For my final project, I made an ebike battery. My original plan was to match the battery to the bike as best I could. This didn’t necessarily mean matching the current aesthetic of the bike but rather finding a similar style that pairs nicely with it. The bike style is minimalist and streamline. It has a brushed aluminum finish that is semi satin. The graphics on the bike are minimal and so the whole look is very clean and sleek.
I wanted the aesthetic of the battery to be minimal and streamline but I had been playing around with a few other aesthetics that I think would still match the bike. One of these was the Braun style and similar designs by Dieter Rams. Rams’ moto is “Less, but better” which is exactly what I’m going for with this project. He is also a strong believer in functionalism where everything that is added to the design only adds to its function. This is similar to minimalism in my mind.
After doing a few CAD renders, I really liked the look of clear panels so that you could see inside the battery. This shifted the aesthetic to a more mid 2000s modern/futuristic style. In retrospect, this aesthetic matches the style of an electric bike way better as an ebike is already futuristic in itself. I am extremely pleased with how this aesthetic turned out and am proud to display the handywork I put in under the hood.
Top Five Specifications
Coming into this project, my main specification was that the battery functioned on my bike. After some consideration and timeline issues, I had only chosen to make the enclosure for the battery. I was excited with how it was turning out so I continued with the electronics! My first specification was that I wanted the enclosure to fit on my bike. I also wanted the enclosure to fit the batteries and circuits was going to ouse. Moving from function to form, I wanted the design to match my bike. This is obviously pretty subjective but I think I’ll know if it matches or not. I also wanted the enclosure to be comfortable when riding, i.e. not rubbing on my legs when pedaling. Finally, I wanted the enclosure too be fairly lightweight, something under ~3-5 pounds. I prioritized both the external and internal form factor because if the design failed either of these criteria, then it would have essentially been nothing more than a paper weight to me!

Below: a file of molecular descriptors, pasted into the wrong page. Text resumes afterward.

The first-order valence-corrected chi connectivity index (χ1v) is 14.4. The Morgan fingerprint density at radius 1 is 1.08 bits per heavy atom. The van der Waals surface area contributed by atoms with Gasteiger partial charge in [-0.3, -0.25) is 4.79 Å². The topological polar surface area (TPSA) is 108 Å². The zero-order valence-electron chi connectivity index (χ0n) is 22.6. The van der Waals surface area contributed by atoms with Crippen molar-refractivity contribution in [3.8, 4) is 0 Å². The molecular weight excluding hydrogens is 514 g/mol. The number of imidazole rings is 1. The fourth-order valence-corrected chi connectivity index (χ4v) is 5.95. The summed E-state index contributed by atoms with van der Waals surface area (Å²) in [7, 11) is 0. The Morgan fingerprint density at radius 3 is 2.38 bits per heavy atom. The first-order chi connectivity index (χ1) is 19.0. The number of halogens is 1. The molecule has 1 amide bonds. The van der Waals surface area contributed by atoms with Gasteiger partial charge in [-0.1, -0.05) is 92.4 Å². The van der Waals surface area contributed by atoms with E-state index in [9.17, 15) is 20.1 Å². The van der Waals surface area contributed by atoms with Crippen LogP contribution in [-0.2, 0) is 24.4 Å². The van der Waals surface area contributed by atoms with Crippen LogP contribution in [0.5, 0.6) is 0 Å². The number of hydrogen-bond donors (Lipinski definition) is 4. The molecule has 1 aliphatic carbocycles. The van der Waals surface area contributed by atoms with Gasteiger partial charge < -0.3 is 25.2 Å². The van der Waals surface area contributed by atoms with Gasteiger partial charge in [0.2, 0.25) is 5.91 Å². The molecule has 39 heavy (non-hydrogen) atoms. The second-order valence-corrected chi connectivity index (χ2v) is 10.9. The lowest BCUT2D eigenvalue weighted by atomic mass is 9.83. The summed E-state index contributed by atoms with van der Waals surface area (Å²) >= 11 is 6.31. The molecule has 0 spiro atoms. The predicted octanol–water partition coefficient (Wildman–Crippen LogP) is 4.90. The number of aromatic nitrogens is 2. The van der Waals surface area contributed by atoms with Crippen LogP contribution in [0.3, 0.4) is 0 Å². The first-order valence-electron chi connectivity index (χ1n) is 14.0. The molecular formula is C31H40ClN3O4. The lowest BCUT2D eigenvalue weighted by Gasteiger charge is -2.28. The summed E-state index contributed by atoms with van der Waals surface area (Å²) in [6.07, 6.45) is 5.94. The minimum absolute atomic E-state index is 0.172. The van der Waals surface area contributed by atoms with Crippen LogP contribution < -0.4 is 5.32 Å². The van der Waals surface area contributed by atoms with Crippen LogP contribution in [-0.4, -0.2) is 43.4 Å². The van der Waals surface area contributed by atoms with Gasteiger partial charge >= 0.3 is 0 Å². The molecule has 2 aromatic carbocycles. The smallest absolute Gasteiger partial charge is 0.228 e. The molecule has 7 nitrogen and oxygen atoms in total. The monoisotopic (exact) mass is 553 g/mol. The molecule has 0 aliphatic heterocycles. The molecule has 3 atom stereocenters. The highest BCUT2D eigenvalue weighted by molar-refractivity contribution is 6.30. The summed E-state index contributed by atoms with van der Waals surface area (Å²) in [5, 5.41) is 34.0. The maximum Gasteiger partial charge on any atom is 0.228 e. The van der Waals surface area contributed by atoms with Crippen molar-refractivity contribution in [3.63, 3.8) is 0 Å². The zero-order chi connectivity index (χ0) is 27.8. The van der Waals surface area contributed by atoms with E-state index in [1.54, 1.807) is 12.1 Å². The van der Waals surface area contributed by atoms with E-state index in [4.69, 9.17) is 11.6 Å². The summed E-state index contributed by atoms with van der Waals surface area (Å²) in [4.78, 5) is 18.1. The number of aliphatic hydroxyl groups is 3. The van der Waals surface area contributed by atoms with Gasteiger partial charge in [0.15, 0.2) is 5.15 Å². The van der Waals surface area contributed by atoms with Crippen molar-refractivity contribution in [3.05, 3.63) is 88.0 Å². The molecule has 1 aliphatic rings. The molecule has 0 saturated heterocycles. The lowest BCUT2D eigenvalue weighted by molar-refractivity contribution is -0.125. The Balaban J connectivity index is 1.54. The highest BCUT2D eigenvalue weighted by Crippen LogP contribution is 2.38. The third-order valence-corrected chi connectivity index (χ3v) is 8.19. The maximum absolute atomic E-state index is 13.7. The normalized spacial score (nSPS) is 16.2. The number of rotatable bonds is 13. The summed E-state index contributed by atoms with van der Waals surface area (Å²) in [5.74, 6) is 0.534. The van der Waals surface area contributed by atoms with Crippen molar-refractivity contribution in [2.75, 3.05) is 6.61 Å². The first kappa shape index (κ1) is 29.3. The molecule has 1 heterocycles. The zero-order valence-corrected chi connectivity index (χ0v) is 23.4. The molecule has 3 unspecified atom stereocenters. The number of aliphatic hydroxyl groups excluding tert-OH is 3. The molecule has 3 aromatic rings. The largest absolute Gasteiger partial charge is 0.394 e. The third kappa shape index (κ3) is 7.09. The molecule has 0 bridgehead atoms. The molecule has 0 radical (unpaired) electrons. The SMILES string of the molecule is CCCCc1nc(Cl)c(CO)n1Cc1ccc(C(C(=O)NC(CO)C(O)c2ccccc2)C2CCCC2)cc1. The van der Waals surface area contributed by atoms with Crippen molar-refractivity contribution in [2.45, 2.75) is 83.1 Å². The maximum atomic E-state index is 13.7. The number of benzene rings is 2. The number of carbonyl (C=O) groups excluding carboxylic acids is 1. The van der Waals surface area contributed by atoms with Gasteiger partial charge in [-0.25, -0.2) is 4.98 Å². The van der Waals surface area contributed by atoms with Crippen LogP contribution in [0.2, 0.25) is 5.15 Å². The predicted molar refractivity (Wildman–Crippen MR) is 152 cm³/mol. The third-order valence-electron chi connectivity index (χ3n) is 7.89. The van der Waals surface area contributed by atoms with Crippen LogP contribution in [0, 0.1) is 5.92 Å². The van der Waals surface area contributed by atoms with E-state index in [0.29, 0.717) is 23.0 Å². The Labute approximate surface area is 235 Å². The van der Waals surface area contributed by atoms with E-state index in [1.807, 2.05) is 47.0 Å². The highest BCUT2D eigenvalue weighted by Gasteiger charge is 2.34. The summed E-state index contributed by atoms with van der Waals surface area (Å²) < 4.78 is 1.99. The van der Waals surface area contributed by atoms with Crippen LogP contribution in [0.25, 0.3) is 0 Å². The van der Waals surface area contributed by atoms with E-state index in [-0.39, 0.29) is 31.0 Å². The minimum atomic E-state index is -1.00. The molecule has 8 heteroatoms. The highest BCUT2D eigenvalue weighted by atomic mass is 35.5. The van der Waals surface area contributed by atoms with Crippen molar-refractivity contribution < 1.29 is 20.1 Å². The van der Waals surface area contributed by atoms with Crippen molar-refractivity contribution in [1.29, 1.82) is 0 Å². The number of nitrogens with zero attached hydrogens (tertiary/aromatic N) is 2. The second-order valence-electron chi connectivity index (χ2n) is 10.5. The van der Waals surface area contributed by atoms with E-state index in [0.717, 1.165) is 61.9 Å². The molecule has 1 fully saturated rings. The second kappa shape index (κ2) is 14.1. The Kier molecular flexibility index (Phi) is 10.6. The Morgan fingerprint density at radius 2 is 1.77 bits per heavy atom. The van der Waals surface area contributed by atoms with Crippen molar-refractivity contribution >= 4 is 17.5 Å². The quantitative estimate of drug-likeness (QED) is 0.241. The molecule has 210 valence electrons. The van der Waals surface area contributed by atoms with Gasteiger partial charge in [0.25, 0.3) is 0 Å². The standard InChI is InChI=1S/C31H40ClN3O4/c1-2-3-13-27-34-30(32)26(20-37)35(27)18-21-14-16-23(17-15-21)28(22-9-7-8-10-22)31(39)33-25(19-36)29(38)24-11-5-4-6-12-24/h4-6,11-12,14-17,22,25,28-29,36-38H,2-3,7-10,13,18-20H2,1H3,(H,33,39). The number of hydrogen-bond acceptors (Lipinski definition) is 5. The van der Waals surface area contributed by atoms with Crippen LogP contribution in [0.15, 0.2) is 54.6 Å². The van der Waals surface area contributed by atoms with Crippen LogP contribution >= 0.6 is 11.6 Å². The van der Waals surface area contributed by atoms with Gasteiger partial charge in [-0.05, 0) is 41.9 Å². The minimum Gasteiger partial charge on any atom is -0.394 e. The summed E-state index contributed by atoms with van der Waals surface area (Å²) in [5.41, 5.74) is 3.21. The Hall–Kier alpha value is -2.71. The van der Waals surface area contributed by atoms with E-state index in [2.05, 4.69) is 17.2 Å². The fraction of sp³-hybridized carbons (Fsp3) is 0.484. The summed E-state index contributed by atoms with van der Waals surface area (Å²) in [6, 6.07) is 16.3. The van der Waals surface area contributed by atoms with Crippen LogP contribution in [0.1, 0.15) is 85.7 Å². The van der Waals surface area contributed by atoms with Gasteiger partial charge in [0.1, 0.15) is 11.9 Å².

Top Five Constraints
I assumed that the largest constraint for this project was going to be time, I was right. This design took multiple iterations which meant a lot of print time (37 hours for each print!). Furthermore, multiple iterations use more materials and so my second constraint was to be money. I am imagined that this design was going to be in part 3D printed and so printer availability on campus was a potential issue. One large constraint in terms of form is the size of the enclosure. It was going to be tight fitting all the batteries and circuits in the enclosure and still keeping the enclosure in a small form factor for the bike.
I planed to 3D print the trim of the box out of ABS but instead just went with PLA. The trim/frame of the enclosure has recesses to accept panels on all the sides. I planned to have aluminum panels but instead went with clear acrylic. These were screwed into the trim using heat set inserts. Heat set inserts are small internally threaded pieces of brass that are heated up with a soldering iron and pressed into a 3D printed part. This allowed me to install and remove the panels multiple times without worrying about plastic threads stripping out. I planed to waterjet aluminum panels but there was no availability so I laser cut the panels out of acrylic.
Based on some of the renders I made, I was really excited about having a clear enclosure so that I could see everything that was inside. I’m really happy I went with this route over the aluminum panels. I would still like to add LEDs so that the enclosure lights up from the inside.